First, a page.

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What’s Wrong with State Media?

Graffiti image of three happy individuals under communist flag with Vietnam skyline behind

In a statement to the Washington Post earlier this month, Democratic National Committee Chairman Tom Perez announced that Fox News will not be allowed to host a debate for the 2020 Democratic Party primary election cycle. The DNC’s decision was based in part on Jane Mayer’s New Yorker article accusing Fox News of acting as a propaganda machine for President Trump’s administration. Mayer’s article points to frequent cross-hiring between network management and Trump’s campaign and White House administration, as well as the president’s consistent attention to shows like “Fox and Friends” to demonstrate the close relationship between the administration and the media outlet. The article even includes a quote from professor Nicole Hemmer, who calls Fox News “the closest we’ve come to having state TV.” Implicit in Hemmer’s statement and Mayer’s article is the premise that a state-run media network would be a bad thing for the United States. Leaving aside the debate over whether Fox News or any other news organization is disseminating propaganda, it is worth delving into why (or perhaps even whether) we should be worried about a state-run media in the first place.

A state-run news organization would seem to run counter to the values which inspired the First Amendment of the United States Constitution. The American Civil Liberties Union specifically highlights the role of the press as a critic and watchdog of the government in service of the people. Investigative journalism is a necessary component of democratic society. The research undertaken by reporters into not only the government, but also businesses and wider societal trends helps the general public understand the world and current events. It seems likely that an organization funded, overseen, or otherwise closely involved with the government would experience a conflict of interest precluding the total fulfillment of this watchdog duty. Certainly, a country with only state-run media would be missing the opposition viewpoint critical to the democratic process. Without the full breadth of information, the general public would be unable to make informed decisions about the government, therefore depriving the people of the agency of self-governance that defines democracy.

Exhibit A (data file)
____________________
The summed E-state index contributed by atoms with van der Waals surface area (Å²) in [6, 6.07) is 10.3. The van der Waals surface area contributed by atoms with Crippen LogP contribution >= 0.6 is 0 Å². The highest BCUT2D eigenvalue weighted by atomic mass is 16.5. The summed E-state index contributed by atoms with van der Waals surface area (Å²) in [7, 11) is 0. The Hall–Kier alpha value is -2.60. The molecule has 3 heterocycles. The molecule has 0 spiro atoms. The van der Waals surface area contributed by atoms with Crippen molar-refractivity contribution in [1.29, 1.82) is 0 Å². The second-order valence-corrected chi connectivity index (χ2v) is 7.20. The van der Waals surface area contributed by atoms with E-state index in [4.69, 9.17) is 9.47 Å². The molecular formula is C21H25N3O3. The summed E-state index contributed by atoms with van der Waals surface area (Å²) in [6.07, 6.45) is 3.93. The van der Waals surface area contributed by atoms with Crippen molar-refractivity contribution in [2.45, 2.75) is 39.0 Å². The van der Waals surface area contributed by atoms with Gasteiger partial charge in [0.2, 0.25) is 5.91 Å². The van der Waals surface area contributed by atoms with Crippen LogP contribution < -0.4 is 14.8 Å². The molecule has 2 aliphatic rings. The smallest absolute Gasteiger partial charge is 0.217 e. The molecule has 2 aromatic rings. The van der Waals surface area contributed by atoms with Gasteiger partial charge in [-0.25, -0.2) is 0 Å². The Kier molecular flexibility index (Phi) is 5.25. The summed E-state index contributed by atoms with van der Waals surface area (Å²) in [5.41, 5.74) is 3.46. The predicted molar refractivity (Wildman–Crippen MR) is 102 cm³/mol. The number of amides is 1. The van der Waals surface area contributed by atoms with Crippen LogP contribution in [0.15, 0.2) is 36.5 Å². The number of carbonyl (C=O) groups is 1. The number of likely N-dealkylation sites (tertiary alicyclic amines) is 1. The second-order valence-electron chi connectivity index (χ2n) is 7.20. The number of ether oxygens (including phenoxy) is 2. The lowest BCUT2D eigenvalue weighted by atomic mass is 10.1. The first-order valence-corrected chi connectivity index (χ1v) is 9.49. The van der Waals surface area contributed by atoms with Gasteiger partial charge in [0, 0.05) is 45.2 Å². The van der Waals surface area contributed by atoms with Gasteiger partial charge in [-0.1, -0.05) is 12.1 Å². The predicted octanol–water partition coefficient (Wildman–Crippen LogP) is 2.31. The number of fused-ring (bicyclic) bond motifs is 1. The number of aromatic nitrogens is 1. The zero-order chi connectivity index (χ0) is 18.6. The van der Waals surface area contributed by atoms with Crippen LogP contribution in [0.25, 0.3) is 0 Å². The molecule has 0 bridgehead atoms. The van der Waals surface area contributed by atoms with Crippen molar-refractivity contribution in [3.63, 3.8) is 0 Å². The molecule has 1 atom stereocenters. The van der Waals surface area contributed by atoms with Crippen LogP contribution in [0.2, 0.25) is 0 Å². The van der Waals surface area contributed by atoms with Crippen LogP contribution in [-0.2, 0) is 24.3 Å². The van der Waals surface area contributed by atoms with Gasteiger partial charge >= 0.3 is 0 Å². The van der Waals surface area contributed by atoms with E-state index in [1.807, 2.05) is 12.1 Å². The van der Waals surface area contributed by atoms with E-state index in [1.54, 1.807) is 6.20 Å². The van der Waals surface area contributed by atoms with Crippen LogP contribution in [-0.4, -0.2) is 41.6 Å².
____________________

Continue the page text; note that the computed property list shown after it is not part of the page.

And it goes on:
The United States can look to other countries for models of what state-run media might look like. Russia, for instance, is widely regarded as operating state-controlled media: two of the biggest television channels, Channel One Russia and Russia-1, are controlled by the federal government, and the English-language network RT is also funded by the government. These media outlets tend to support the policies of the government, and some have accused these organizations of acting as propaganda machines for the Kremlin. In particular, RT has garnered attention because it is directed to a more global audience; while critics say it is designed to generate international sympathy for misguided or dangerous policies of Vladimir Putin’s administration, the network claims it is simply providing an alternative viewpoint to the largely anti-Russia opinions of other international news networks.

Many regard Russia’s control of media and restriction of free press as problematic. What is it about the media situation in Russia that constitutes a breach of ethics? Is it the presence of state-run media, or is it the absence of prominent independent media outlets? Perhaps the more pressing concern is the active legal restrictions on journalists who attempt to look too closely at issues like corruption. Journalists have been banned from Russia, sentenced to time in prison, and even attacked and killed, often under suspicious circumstances. These are obviously more severe threats to press freedom than state-run media, and one could argue that in the absence of such dire conditions, a state-run news outlet would not be an ethical violation in itself.